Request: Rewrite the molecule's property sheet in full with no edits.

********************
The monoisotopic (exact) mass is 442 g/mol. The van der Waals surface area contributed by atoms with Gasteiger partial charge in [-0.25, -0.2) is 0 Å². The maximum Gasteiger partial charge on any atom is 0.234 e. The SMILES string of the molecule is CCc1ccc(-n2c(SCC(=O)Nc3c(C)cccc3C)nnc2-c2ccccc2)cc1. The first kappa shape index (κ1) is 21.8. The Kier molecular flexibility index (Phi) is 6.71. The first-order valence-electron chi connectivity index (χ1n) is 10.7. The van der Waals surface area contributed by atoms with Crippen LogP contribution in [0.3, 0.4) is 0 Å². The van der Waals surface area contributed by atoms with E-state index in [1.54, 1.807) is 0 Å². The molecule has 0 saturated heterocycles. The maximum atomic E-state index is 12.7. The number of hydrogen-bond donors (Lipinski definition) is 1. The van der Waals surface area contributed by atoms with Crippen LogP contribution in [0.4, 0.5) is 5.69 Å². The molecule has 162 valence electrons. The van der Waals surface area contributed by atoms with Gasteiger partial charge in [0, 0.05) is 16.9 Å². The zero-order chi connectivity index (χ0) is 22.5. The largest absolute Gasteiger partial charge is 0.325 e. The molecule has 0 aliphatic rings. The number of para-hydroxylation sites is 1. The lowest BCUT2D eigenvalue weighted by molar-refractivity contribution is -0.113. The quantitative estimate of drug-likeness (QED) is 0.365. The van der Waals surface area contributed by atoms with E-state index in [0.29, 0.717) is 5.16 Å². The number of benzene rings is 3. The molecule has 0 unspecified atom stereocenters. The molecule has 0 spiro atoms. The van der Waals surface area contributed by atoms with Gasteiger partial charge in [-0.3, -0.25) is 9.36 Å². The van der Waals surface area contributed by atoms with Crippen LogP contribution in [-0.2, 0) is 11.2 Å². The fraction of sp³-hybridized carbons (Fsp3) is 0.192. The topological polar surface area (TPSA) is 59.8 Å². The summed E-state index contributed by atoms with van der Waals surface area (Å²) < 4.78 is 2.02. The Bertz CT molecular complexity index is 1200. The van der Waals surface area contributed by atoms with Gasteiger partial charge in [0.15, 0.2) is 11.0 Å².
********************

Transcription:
The monoisotopic (exact) mass is 442 g/mol. The van der Waals surface area contributed by atoms with Gasteiger partial charge in [-0.25, -0.2) is 0 Å². The maximum Gasteiger partial charge on any atom is 0.234 e. The SMILES string of the molecule is CCc1ccc(-n2c(SCC(=O)Nc3c(C)cccc3C)nnc2-c2ccccc2)cc1. The first kappa shape index (κ1) is 21.8. The Kier molecular flexibility index (Phi) is 6.71. The first-order valence-electron chi connectivity index (χ1n) is 10.7. The van der Waals surface area contributed by atoms with Crippen LogP contribution in [0.3, 0.4) is 0 Å². The van der Waals surface area contributed by atoms with E-state index in [1.54, 1.807) is 0 Å². The molecule has 0 saturated heterocycles. The maximum atomic E-state index is 12.7. The number of hydrogen-bond donors (Lipinski definition) is 1. The van der Waals surface area contributed by atoms with Crippen LogP contribution in [0.4, 0.5) is 5.69 Å². The molecule has 162 valence electrons. The van der Waals surface area contributed by atoms with Gasteiger partial charge in [0, 0.05) is 16.9 Å². The zero-order chi connectivity index (χ0) is 22.5. The largest absolute Gasteiger partial charge is 0.325 e. The molecule has 0 aliphatic rings. The number of para-hydroxylation sites is 1. The lowest BCUT2D eigenvalue weighted by molar-refractivity contribution is -0.113. The quantitative estimate of drug-likeness (QED) is 0.365. The van der Waals surface area contributed by atoms with E-state index in [0.29, 0.717) is 5.16 Å². The number of benzene rings is 3. The molecule has 0 unspecified atom stereocenters. The molecule has 0 spiro atoms. The van der Waals surface area contributed by atoms with Gasteiger partial charge in [-0.3, -0.25) is 9.36 Å². The van der Waals surface area contributed by atoms with Crippen LogP contribution in [-0.2, 0) is 11.2 Å². The fraction of sp³-hybridized carbons (Fsp3) is 0.192. The topological polar surface area (TPSA) is 59.8 Å². The summed E-state index contributed by atoms with van der Waals surface area (Å²) < 4.78 is 2.02. The Bertz CT molecular complexity index is 1200. The van der Waals surface area contributed by atoms with Gasteiger partial charge in [0.15, 0.2) is 11.0 Å².